If I HADN'T seen my patient in person, he'd have died, writes DR SCURR
If I HADN’T seen my patient in person, he’d have died… that’s why it would be a disaster to rely on remote appointments, writes DR MARTIN SCURR
Some weeks ago one of my former patients, a man in his mid-70s, asked if I would meet him. As we made our way to a coffee outlet near his office, I noticed he’d developed a shuffling gait, though what he actually wanted to discuss was how he suddenly felt old.
While I could see no evidence of tremor, I was convinced that he might have Parkinson’s disease and urged him to see a neurologist.
Within days he’d undergone a brain scan and a lumbar puncture to collect cerebral spinal fluid, and was diagnosed with a brain condition I’d never come across, caused by a dangerous build-up of fluid.
He underwent urgent neurosurgery to drain the fluid – and within 24 hours he was cured, back to his old self.
This story highlights just why face-to-face consultations matter so much. ‘Doctoring’ isn’t simply about patients telling you their symptoms – the vital skill is in observing the unspoken signs, their demeanour, how they move, even the way their skin looks, the non-verbal communication.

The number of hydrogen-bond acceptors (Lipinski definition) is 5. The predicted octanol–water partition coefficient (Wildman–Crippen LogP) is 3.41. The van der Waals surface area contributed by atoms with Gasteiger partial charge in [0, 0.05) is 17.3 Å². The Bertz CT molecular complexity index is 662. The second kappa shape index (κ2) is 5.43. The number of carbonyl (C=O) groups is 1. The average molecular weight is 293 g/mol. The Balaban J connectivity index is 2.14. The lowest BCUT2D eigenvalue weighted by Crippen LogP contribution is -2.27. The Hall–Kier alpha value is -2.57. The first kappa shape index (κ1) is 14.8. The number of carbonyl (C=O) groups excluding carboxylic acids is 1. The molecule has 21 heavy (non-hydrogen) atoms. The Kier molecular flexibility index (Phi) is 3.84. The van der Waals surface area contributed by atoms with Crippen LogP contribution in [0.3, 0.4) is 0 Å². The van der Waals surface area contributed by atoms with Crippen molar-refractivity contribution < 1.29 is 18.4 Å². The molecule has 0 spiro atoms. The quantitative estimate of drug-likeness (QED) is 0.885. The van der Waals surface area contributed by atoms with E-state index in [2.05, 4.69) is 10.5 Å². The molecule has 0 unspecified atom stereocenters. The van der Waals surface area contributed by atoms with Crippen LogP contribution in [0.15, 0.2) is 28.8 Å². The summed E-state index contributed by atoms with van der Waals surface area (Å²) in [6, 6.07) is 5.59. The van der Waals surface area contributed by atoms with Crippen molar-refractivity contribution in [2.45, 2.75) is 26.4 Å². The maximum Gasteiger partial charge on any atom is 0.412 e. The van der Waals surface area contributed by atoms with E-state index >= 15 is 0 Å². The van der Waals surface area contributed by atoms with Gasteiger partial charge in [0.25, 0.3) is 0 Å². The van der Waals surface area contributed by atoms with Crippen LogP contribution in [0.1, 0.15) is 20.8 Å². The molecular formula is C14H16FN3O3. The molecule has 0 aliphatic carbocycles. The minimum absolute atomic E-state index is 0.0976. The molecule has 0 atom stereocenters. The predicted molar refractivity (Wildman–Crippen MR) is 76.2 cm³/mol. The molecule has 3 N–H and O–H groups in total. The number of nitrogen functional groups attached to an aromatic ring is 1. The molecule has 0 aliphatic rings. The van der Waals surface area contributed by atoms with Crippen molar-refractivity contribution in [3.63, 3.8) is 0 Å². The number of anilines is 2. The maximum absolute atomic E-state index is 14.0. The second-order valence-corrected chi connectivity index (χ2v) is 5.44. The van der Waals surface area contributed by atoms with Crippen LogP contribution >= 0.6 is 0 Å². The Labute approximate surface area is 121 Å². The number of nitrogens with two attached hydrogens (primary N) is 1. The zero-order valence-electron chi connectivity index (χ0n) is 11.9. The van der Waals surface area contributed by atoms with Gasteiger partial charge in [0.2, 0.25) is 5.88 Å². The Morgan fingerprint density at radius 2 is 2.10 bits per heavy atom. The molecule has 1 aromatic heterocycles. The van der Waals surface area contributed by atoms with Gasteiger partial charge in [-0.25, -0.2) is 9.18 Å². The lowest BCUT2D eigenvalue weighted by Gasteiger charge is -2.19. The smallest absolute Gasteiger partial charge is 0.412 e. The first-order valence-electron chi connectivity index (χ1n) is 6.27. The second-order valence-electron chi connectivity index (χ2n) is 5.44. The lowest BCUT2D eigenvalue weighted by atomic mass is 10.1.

It’s about spotting the symptoms the patient themselves might not have noticed – such as this man’s change in gait.
The fact is, without seeing a doctor in person, he would probably have died after months of deteriorating health and senility. And I have little doubt an online consultation would not have led to the brain scan that diagnosed this man in time.
The fact is, without seeing a doctor in person, he would probably have died after months of deteriorating health and senility. And I have little doubt an online consultation would not have led to the brain scan that diagnosed this man in time (stock image)
But that is where we are at this point, with alarming figures showing that in parts of England, less than half of patients see their GP face to face. As a result, illnesses are being missed.
The Mail recently reported the desperately tragic story of 27-year-old Jessica Brady, from Stevenage in Hertfordshire, who died of liver cancer after a series of virtual appointments over five months failed to spot her tumour.
And while I fear the elderly and vulnerable are particularly at risk from the inadequacies of remote medicine, her story demonstrates that no one of any age is immune.